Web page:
Book Review: Manuscript Makeover – Elizabeth Lyon

ManuscriptMakeover One of the books I bought at the recent PNWA convention was Manuscript Makeover by Elizabeth Lyon, a very well known editor, and one of the lecturers at the convention.  It was particularly timely for me because I am, after all, in the middle of a major revision of The Forgotten Road, and I need all the help I can get.

One of the biggest issues I have with editing is that there are only so many things I can look for on each pass through the book.  I figure I can do 3-4 major things at a time if it is something new, like a new technique for showing and not telling, or if it is something major like checking for point of view.  While Lyon’s book doesn’t magically make you able to handle 20 things at one, it does provide you with numerous check lists of specific things to look for.  I like that.  I just wish they were all in a single spot in the book or somehow detachable in a poster I could hang on my wall and check off each time I finish an editing pass.

Her coverage of Point of View issues was excellent.  I have never really understood the very subtle differences between 3rd person limited and 3rd person omniscient.  It just was never clear in my mind what to look for when readers said I had those types of POV breaks.  She explains this really well, and I put that new skill to the test early yesterday morning on a flashback scene that had numerous subtle POV issues.

I read this book a little bit at a time over the past couple of weeks while commuting, but I read the last 200 pages in the last two days.  I was stuck at the car dealership for two and a half hours yesterday getting work done on my truck, and I did learn from Stephen King that you should never go anywhere without a book readily available.  Reading a book like this for hours straight is not the most productive method for me.  My mind wanders and I may turn two or three pages without my brain really having read what my eyes have seen.   It’s another one of those books, like The Last Five Pages by Noah Lukeman that I will need to go back and reread down the road.  I know my brain didn’t capture every lesson there, and it usually takes me a year or two of use to polish a new skill to the point it is second nature so I can move on to a more thorough understanding of another writing device.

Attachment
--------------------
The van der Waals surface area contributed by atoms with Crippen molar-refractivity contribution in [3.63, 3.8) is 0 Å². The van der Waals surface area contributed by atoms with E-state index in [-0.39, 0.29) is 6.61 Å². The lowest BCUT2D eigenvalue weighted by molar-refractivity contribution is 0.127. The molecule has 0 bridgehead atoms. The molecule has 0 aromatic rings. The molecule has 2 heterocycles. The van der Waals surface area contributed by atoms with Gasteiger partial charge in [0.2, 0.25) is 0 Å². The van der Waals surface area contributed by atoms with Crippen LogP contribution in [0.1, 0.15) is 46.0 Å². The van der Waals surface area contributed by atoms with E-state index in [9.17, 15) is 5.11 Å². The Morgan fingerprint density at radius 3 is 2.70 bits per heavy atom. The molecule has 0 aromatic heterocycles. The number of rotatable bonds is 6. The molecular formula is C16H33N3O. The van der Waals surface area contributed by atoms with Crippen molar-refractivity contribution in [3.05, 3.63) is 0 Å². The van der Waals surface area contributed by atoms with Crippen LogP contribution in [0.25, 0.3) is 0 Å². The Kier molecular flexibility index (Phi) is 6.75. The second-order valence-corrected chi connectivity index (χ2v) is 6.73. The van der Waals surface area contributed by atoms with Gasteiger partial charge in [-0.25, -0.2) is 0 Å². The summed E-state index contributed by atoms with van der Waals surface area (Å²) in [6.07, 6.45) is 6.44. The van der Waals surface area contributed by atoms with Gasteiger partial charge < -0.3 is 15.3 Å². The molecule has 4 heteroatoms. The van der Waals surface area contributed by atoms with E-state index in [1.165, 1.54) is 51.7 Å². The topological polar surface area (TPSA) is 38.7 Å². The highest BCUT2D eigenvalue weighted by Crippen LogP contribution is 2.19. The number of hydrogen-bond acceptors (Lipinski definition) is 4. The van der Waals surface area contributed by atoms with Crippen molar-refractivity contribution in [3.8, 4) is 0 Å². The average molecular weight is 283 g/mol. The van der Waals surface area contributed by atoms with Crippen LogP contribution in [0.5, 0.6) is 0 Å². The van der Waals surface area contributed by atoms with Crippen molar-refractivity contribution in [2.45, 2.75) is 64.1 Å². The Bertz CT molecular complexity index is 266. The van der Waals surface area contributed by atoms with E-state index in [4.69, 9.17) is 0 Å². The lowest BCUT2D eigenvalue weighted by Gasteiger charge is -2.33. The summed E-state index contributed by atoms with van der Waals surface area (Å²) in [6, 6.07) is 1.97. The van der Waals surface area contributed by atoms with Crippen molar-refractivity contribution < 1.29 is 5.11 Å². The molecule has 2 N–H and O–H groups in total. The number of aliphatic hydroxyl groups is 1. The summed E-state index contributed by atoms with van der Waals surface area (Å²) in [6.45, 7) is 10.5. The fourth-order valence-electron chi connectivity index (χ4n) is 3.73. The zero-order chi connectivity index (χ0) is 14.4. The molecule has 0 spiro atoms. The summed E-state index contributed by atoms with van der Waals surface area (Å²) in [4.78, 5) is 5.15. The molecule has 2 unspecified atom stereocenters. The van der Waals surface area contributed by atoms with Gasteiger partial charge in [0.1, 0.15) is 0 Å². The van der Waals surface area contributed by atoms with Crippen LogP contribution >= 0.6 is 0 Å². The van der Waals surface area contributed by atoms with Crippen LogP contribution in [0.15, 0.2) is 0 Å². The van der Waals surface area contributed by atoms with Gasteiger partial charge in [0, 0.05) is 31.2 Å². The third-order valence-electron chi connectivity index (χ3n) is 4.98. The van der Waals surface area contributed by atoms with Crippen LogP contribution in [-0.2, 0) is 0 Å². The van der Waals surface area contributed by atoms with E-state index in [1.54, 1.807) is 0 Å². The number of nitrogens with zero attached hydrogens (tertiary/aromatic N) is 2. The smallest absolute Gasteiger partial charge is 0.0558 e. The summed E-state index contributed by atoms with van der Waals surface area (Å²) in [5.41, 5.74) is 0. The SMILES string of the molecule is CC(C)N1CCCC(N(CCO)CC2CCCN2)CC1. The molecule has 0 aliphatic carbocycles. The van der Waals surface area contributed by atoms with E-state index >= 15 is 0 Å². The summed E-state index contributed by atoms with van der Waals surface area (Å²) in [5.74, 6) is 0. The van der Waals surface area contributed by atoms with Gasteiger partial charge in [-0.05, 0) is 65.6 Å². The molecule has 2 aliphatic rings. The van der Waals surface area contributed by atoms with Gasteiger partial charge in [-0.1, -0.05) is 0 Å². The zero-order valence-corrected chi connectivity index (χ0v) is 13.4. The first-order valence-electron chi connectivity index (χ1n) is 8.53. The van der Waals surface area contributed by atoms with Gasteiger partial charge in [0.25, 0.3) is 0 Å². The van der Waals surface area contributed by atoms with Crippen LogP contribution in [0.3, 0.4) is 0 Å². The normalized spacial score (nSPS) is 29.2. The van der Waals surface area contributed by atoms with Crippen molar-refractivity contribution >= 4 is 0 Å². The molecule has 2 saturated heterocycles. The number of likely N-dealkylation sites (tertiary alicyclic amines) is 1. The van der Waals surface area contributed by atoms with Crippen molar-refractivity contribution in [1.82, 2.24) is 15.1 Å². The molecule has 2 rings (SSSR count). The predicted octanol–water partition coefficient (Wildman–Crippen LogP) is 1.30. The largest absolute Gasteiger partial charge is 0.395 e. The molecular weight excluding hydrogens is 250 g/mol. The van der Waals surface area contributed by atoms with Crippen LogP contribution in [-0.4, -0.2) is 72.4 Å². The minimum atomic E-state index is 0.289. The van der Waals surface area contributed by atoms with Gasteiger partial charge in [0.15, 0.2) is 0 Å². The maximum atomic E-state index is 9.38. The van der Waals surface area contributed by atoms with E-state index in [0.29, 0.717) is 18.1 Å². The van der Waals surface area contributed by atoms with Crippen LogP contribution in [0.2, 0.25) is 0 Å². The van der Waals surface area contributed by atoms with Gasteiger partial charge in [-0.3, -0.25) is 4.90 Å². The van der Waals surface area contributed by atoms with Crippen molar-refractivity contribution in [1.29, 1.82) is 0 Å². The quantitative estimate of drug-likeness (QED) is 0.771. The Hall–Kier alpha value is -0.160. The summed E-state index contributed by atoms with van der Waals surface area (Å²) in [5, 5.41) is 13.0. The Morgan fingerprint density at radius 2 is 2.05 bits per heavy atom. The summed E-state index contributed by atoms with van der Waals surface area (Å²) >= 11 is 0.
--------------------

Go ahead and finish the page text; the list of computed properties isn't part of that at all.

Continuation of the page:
This was the perfect time to read this book for me.  I am deep into this edit, and fixing POV and plot issues, and the tips she provided and the samples in the book were very easy to understand.  If I wasn’t so completely happy with my current editor (Jason Black at Plot to Punctuation), I would be looking in to Ms. Lyon’s rates.  Probably too pricey for a new writer like me, but the book was certainly worth the money.

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